For a country that has become synonymous with producing international running champions, Kenyan sportswomen Angela Okutoyi, a tennis player, and Maxine Wahome, a rally driver, are dominating new fields to challenge Kenya’s reputation as a single-sport country.
Angella Okutoyi became the first Kenyan woman to win a Grand Slam title on July 10. Together with Rose Marie Nijkamp from the Netherlands, they beat Canadians Kayla Cross and Victoria Mboko 3–6, 6–4, 11–9 winning the doubles junior title at Wimbledon Open.
Earlier this year, she made history by being the first Kenyan to ever win a set at a Grand Slam event at the Australian Open in Sydney, Australia. She reached the third round of the Aussie Open, eventually losing to Serbian Lola Radivojevic after losing straight sets of 6–2, 6–3 during the third round match played at Melbourne Park Arena.
Raised by her grandmother after her mother died while giving birth to her, her achievements have been hailed as remarkable by both tennis and sports pundits. In a feat of mental grit and resilience, she enrolled at the ITF East Africa Regional Training center when she was just ten years old, enabling her to hone her skills in the game.
She’s currently the highest-ranked African in the International Tennis Federation (ITF) rankings and is rated 61st internationally. Okutoyi is also the reigning Africa Junior Champion (under-18). She hopes her exploits in the tennis Grand Slam events — Australia, French, and now Wimbledon — will encourage more Kenyans to take up a racket.
She expressed her sheer joy at the win and expressed her gratitude in a tweet:
As news of her victory spread, messages of platitude poured in from Wimbledon, Jenny Hill, Head of the Office of the High Commission of Canada in Zambia, and her fans back home:
While speaking to a reporter moments after her win, Okutoyi spoke of how she paired up with Dutch tennis player Nijkamp as she expressed hope in seeing more Africans win the Grand Slam:
Maxine Wahome, A World Rally Champion
For the uninitiated, rallying is an exciting test of man and machine. Here, rally cars are driven at high speeds over short distances of rough terrain. Rallying routes can be both public and private roads to ensure safety for both drivers and fans. Currently rallying is governed by the Federation Internationale de l’Automobile (FIA), which sanctions the World Rally Championships across the globe. In June, the 2022 WRC brought rally drivers from around the world to Kenya for the Safari Rally competition.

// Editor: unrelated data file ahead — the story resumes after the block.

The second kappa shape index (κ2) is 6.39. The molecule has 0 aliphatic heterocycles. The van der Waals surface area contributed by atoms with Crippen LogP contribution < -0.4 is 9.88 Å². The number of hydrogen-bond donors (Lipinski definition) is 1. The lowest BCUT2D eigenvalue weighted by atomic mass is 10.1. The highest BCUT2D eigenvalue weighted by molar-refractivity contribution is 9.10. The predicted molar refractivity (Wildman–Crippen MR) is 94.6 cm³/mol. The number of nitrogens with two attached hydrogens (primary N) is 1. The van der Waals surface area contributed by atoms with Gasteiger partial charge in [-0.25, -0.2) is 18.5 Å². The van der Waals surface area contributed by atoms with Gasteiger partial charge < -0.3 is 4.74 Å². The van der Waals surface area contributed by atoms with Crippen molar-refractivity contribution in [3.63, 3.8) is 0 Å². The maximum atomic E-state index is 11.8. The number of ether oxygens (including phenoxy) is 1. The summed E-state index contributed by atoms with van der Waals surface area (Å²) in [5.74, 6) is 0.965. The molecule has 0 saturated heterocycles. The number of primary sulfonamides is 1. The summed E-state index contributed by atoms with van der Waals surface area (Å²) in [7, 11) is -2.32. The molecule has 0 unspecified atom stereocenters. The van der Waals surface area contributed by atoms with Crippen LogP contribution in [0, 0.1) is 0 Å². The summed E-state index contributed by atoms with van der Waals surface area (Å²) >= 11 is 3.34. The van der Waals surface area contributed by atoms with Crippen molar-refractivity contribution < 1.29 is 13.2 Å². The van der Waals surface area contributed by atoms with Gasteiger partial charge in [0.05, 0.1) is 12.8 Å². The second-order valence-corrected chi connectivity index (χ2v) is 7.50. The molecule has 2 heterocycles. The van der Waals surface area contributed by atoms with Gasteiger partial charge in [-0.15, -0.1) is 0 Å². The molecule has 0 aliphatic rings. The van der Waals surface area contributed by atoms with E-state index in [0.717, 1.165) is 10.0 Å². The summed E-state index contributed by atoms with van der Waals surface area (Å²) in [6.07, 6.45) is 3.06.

In this world of motorsport, Maxine Wahome became the first woman to win the WRC 3 Category at the Safari Rally. Wahome is a motocross Kenyan champion who switched to motor rallying in 2022. The WRC3 classification is a support championship for less experienced drivers, where drivers race in less technical cars based on production models of established car manufacturers.
The Safari Rally is the sixth competition of the thirteen FIA World Rally Championships (WRC) circuit of rallies. It was started in 1953 and is deemed to be one of the toughest in the world due to the rough terrain and unpredictable weather.
Maxine Wahome led a clean Kenyan sweep of Jeremy Wahome (her brother who is also a racer), who came in second, and McRae Kimathi in third in the same category. Her win was made more impressive because she was driving a Ford Fiesta Rally3 — her first time doing so in a professional competition.
With just over 18 months of rallying experience, she has made great leaps and strides in learning and adapting to the fast and technical aspects of modern-day rallying. Wahome, who comes from a rallying background through her father, was initially a motocross enthusiast riding in the two-wheel sport for 11 years. She was so proficient that she won Girl of the Year Rider three different times.
Her achievement won her plaudits from Formula 1’s Lewis Hamilton:
Her team also sent words of encouragement and achievements:
When she isn’t racing, Maxine works as a part-time teacher. She hopes she can encourage local women to experiment with racing. Her sponsors awarded her with a USD 8,480 cheque (approximately KSH 1,000,000) for her Safari Rally achievements.
She also won accolades from the Driven by Diversity program, a non-profit organization with a global alliance of experts formed to address the lack of diversity in the motorsport industry.
For a country known for more conventional sports such as running and football, Angela and Maxine’s wins are breaking down barriers. With these successes, the Kenyan government may consider investing in other sports to promote wider athletic participation and allow other individuals to excel, too. As Okutoyi put it, she looks to inspire the young and next generation of sports talent in the country.
Source: Global Voices